With pottery being one of the earliest technologies cultivated by mankind, its enduring functionality, influence, and value as an art form have persisted with great strength for thousands of years.
Perhaps one of the most universally acclaimed and recognized cultures associated with ceramics and porcelain is China. The Chinese tradition of ceramics dates back to the Neolithic period, establishing the region’s ceramic and porcelain heritage as one of the oldest, most longstanding continuous practices in the world. People throughout history and to this day appreciate their work for its durability, variety of functions, and aesthetic beauty. Whether it is concerning pots, vases, figurines, or contemporary works of art, there is surely something within the broad category of Chinese ceramics to interest anyone.
Examples of Chinese pottery date back up to 20,000 years ago, establishing these artefacts as among the oldest known of their kind in the history of the world. By the time of the late Neolithic period, the potter’s wheel was invented, thus changing drastically the nature of ceramic pottery making. From the period between 5000 BCE to 1500 BCE, many major farming communities throughout China were producing highly decorative vessels, employing techniques like pressing, cutting, and bold painting in order to create visual intrigue. Many of these artefacts are found at burial sites, often containing remains. Decorations are often abstract, or representative of the local nature of each community; for example, pottery from the river settlement at Banpo is known for featuring stylistic fish.
Throughout the following eras in Chinese history, great strides were made in developing and innovating the technology of ceramics and porcelain. The Tang Dynasty, which lasted from 618-907, is particularly well known for its three-colour ware, which features vibrant, multi-coloured glazes. This technique was not only used in the case of traditional wares like vases and pots but also in intricate figurines of camels and travellers. Another type of pottery produced during this time was qingci, otherwise known as celadon. This type of ware is recognizable by its blue-ish green tinted glaze, and timelessly minimalistic shapes, and proved so highly prized that they would continue to be produced well into the next dynasties and were imported and popularized outside of China as well.
It was during the Song Dynasty (960-1279) that firing porcelain became widespread, and different wares took the names of the places in which they were produced, each with its own unique qualities and characteristics, taking inspiration from life and nature, and featuring anything from intricate designs to simple and elegant forms.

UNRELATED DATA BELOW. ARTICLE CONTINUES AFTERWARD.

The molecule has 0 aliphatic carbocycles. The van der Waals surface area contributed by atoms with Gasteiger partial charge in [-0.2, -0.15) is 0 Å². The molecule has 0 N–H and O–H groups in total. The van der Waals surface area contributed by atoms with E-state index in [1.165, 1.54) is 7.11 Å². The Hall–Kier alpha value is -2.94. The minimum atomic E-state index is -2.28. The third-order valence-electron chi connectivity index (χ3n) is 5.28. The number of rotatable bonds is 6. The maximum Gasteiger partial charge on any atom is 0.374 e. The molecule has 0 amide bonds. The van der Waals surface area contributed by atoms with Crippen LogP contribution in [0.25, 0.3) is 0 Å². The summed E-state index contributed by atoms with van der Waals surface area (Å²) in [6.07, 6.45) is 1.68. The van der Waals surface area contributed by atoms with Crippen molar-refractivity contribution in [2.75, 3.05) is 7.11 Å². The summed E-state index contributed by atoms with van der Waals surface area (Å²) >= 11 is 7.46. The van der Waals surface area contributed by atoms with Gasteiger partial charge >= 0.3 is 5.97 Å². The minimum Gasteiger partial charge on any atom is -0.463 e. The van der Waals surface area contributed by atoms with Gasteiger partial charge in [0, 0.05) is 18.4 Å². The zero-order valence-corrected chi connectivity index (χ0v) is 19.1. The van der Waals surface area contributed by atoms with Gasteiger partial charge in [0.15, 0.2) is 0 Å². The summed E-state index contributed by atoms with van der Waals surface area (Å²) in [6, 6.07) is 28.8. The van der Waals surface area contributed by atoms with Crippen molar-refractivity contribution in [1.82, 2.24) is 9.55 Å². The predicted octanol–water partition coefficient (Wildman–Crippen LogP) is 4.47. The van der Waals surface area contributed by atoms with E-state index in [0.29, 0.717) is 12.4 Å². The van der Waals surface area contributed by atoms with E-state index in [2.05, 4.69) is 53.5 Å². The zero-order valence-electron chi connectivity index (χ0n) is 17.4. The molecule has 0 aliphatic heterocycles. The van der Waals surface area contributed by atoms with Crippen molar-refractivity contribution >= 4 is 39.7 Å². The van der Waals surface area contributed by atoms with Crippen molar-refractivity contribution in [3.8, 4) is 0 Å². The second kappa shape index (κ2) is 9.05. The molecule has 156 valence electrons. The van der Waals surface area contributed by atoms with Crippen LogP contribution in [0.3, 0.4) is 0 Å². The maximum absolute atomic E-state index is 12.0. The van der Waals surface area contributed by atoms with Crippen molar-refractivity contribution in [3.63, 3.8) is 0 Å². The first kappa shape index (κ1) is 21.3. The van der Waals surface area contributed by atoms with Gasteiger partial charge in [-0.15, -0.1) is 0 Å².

During the Yuan Dynasty (1279-1368), qinghua porcelain was produced for the very first time. Qinghua porcelain is one of the most easily recognizable wares in the world to this day, characterized by its blue decorations on top of a white background. During this time, porcelain makers baked their materials at a high temperature, and the result became known for its purity of body.
"To this day, this type of ware is widely considered to be one of the most valuable forms of pottery in the world."
The Ming Dynasty (1368-1644), however, was the period in which techniques were discovered that further perfected Qinghua porcelain, effectively making it one of the most highly sought-after commodities across the entire world. Jingdezhen, in the Jiangxi Province, was established as a great centre of the porcelain-making industry, where porcelain was produced for the Chinese Imperial Court, and shipped off internationally for the rest of the world to admire. To this day, this type of ware is widely considered to be one of the most valuable forms of pottery in the world.
The Qing Dynasty (1644-1911) brought its own innovations to the table as well as the creation of five-colour wares. This type of porcelain became greatly popular in the West for its variety of pigments allowing for intricate and vibrant designs featuring floral, landscape, and figurative subjects. Inspired by methods used in decorative metalware, artists painted enamel on porcelain in order to achieve impressive patterns, thus creating the technique known as yangcai.
In the decades following the end of the Qing Dynasty, the practice of ceramics and porcelain making in China was greatly compromised as the arts saw a decline due to political distress and instability in the country. However, in more recent years, new and contemporary Chinese artists have emerged that are reviving the centuries-old tradition, this time assigning new meaning and context to the history, skill, and materials of Chinese pottery. Artists like Ai Weiwei, Ah Xian, and Liu Jianhua, are reshaping tradition in a way that reflects the modern world and issues of their own culture as it exists in the contemporary world, while still building upon the methods and heritage of the ancient practice of pottery.
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